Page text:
At the beginning of August 2016, the Consumer Financial Protection Bureau (the CFPB) released a sprawling 900-page document explaining proposed changes to mortgage servicing rules
The rules have undergone many changes since they were originally created in 2013, but the most recent amendments to Regulations Z and X became official all the way back in November 2014. The 2016 proposal intends to finalize, clarify, revise, and amend provisions related to several topics:
- Force-placed insurance notices, procedures, and policies
- Regulation X early intervention and loss mitigation demands
- Regulation Z requirements regarding prompt crediting and periodic statements
The final rules generally go into effect one year after the publication date in the Federal Register. For some specific amendments pertaining to successors in interest and bankruptcy periodic statements, the effective date is expected to be 18 months from the date of publication.
The proposed changes published in August include many important clarifications and technical corrections regarding Regulations X and Z. Here’s a brief list of the key topics that may change:
1. Successors in interest
2. Definition of delinquency. The Final Rule addresses the general definition of “delinquency,” which applies to Regulation X servicing provisions and Regulation Z statements regarding periodic statements.
3. Requests for information. Proposed changes would affect the way servicers respond to ownership information requests for loans in trust (when Freddie Mac or Fannie Mae is the owner of the loan or a trustee of the trust in which the loan is secured.)
4. Force-placed insurance. Proposed changes cover model forms and disclosures for force-placed insurance.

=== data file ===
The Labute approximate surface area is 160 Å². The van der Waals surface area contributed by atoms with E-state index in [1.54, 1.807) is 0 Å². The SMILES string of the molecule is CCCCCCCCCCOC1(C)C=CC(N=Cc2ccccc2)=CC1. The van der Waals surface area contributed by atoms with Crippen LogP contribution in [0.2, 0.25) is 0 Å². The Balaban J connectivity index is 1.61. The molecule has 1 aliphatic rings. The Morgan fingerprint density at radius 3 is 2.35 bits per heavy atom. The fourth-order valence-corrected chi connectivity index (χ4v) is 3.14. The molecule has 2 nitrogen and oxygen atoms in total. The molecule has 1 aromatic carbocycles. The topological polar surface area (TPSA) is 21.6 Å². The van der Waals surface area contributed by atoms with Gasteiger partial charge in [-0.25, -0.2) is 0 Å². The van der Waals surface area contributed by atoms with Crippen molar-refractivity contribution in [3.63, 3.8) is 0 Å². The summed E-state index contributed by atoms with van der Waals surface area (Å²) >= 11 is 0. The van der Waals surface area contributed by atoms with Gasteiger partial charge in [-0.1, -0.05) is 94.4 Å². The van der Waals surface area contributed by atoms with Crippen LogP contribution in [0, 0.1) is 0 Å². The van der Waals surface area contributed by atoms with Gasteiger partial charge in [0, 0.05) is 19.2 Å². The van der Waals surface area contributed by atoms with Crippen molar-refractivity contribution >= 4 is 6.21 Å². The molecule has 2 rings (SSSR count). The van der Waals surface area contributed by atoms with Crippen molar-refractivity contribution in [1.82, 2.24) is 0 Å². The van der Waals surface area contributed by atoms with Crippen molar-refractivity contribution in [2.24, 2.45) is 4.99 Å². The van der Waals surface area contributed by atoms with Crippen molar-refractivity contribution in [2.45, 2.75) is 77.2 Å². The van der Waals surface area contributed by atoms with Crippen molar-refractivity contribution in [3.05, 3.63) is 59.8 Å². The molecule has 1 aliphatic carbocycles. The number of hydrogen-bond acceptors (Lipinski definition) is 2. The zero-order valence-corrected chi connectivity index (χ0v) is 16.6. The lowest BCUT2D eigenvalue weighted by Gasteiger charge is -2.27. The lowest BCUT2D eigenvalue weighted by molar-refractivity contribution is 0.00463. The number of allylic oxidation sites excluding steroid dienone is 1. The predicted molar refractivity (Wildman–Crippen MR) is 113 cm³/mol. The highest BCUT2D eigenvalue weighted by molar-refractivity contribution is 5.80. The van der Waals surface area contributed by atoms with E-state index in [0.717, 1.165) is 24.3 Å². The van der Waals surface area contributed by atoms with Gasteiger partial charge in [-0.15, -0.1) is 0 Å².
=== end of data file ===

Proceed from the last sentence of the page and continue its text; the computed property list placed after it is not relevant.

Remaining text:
5. Early intervention. The CFPB’s 2016 rule updates clarify early intervention live contact obligations. Changes affect servicers developing or making good faith efforts to develop live contact with delinquent borrowers.
6. Loss mitigation. Several changes are proposed for loss mitigation requirements. We recommend further reading on this issue, as many of the amendments could affect servicers.
7. Prompt payment crediting. Servicers need to be aware of proposed amendments to rules regarding how they can treat periodic payments submitted by consumers performing within permanent loan modifications or temporary loss mitigation programs.
8. Periodic statements. The Final Rule clarifies numerous requirements regarding periodic statements. Included are changes to the requirements for consumers in bankruptcy.
9. Small servicer. The CFPB specified new terms to the small servicer determination.
10. FDCPA safe harbor. Last but not least, the Bureau addressed the terms of proper compliance when a person is a confirmed (or potential) debtor, successor in interest, or sender of a cease communication request.
Want to know how these rules will affect your company? Want to partner with a trusted Mid-Atlantic Title Insurance company? Look no further!
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